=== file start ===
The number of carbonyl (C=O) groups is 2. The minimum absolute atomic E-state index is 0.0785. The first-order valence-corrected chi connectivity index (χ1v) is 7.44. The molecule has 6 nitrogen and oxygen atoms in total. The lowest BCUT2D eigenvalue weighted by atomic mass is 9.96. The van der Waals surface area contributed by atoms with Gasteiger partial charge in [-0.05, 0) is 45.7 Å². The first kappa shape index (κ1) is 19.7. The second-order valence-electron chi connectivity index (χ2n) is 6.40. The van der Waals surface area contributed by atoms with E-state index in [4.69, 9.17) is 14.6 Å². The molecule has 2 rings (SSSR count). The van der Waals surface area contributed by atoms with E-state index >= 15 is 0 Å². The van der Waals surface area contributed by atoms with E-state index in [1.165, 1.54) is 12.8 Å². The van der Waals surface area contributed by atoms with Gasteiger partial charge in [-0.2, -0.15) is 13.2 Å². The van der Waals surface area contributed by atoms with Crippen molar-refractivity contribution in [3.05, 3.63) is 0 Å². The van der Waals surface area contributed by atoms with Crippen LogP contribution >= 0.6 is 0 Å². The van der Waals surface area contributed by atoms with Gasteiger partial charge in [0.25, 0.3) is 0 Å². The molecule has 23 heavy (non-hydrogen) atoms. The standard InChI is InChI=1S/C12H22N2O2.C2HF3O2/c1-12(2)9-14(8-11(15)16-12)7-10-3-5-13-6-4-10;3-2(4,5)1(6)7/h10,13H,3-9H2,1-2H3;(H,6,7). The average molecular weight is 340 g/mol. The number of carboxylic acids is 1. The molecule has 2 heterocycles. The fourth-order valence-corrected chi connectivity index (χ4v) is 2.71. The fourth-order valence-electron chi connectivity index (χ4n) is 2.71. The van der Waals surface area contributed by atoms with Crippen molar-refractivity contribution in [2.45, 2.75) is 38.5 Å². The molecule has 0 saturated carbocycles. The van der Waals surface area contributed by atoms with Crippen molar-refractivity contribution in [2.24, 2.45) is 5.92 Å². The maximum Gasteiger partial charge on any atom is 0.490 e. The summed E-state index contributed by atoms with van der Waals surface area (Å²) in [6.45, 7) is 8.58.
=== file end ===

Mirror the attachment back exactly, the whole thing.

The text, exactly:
The number of carbonyl (C=O) groups is 2. The minimum absolute atomic E-state index is 0.0785. The first-order valence-corrected chi connectivity index (χ1v) is 7.44. The molecule has 6 nitrogen and oxygen atoms in total. The lowest BCUT2D eigenvalue weighted by atomic mass is 9.96. The van der Waals surface area contributed by atoms with Gasteiger partial charge in [-0.05, 0) is 45.7 Å². The first kappa shape index (κ1) is 19.7. The second-order valence-electron chi connectivity index (χ2n) is 6.40. The van der Waals surface area contributed by atoms with E-state index in [4.69, 9.17) is 14.6 Å². The molecule has 2 rings (SSSR count). The van der Waals surface area contributed by atoms with E-state index >= 15 is 0 Å². The van der Waals surface area contributed by atoms with E-state index in [1.165, 1.54) is 12.8 Å². The van der Waals surface area contributed by atoms with Gasteiger partial charge in [-0.2, -0.15) is 13.2 Å². The van der Waals surface area contributed by atoms with Crippen molar-refractivity contribution in [3.05, 3.63) is 0 Å². The van der Waals surface area contributed by atoms with Crippen LogP contribution >= 0.6 is 0 Å². The van der Waals surface area contributed by atoms with Gasteiger partial charge in [0.25, 0.3) is 0 Å². The molecule has 23 heavy (non-hydrogen) atoms. The standard InChI is InChI=1S/C12H22N2O2.C2HF3O2/c1-12(2)9-14(8-11(15)16-12)7-10-3-5-13-6-4-10;3-2(4,5)1(6)7/h10,13H,3-9H2,1-2H3;(H,6,7). The average molecular weight is 340 g/mol. The number of carboxylic acids is 1. The molecule has 2 heterocycles. The fourth-order valence-corrected chi connectivity index (χ4v) is 2.71. The fourth-order valence-electron chi connectivity index (χ4n) is 2.71. The van der Waals surface area contributed by atoms with Crippen molar-refractivity contribution in [2.45, 2.75) is 38.5 Å². The molecule has 0 saturated carbocycles. The van der Waals surface area contributed by atoms with Crippen molar-refractivity contribution in [2.24, 2.45) is 5.92 Å². The maximum Gasteiger partial charge on any atom is 0.490 e. The summed E-state index contributed by atoms with van der Waals surface area (Å²) in [6.45, 7) is 8.58.